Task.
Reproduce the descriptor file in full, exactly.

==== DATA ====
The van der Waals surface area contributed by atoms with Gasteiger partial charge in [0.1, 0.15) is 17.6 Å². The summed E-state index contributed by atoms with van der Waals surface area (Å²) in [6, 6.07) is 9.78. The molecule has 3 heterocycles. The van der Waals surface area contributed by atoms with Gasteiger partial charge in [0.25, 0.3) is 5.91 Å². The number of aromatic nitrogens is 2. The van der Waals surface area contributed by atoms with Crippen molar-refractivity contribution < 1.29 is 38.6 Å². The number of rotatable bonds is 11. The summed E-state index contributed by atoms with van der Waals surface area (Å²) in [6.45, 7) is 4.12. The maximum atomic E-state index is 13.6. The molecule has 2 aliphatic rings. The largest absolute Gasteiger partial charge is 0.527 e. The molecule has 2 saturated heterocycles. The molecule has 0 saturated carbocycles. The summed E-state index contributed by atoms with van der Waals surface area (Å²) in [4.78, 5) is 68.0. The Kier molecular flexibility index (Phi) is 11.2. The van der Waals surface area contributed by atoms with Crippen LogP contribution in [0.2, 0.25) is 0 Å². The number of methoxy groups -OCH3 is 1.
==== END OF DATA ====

The van der Waals surface area contributed by atoms with Gasteiger partial charge in [0.1, 0.15) is 17.6 Å². The summed E-state index contributed by atoms with van der Waals surface area (Å²) in [6, 6.07) is 9.78. The molecule has 3 heterocycles. The van der Waals surface area contributed by atoms with Gasteiger partial charge in [0.25, 0.3) is 5.91 Å². The number of aromatic nitrogens is 2. The van der Waals surface area contributed by atoms with Crippen molar-refractivity contribution < 1.29 is 38.6 Å². The number of rotatable bonds is 11. The summed E-state index contributed by atoms with van der Waals surface area (Å²) in [6.45, 7) is 4.12. The maximum atomic E-state index is 13.6. The molecule has 2 aliphatic rings. The largest absolute Gasteiger partial charge is 0.527 e. The molecule has 2 saturated heterocycles. The molecule has 0 saturated carbocycles. The summed E-state index contributed by atoms with van der Waals surface area (Å²) in [4.78, 5) is 68.0. The Kier molecular flexibility index (Phi) is 11.2. The van der Waals surface area contributed by atoms with Crippen LogP contribution in [0.2, 0.25) is 0 Å². The number of methoxy groups -OCH3 is 1.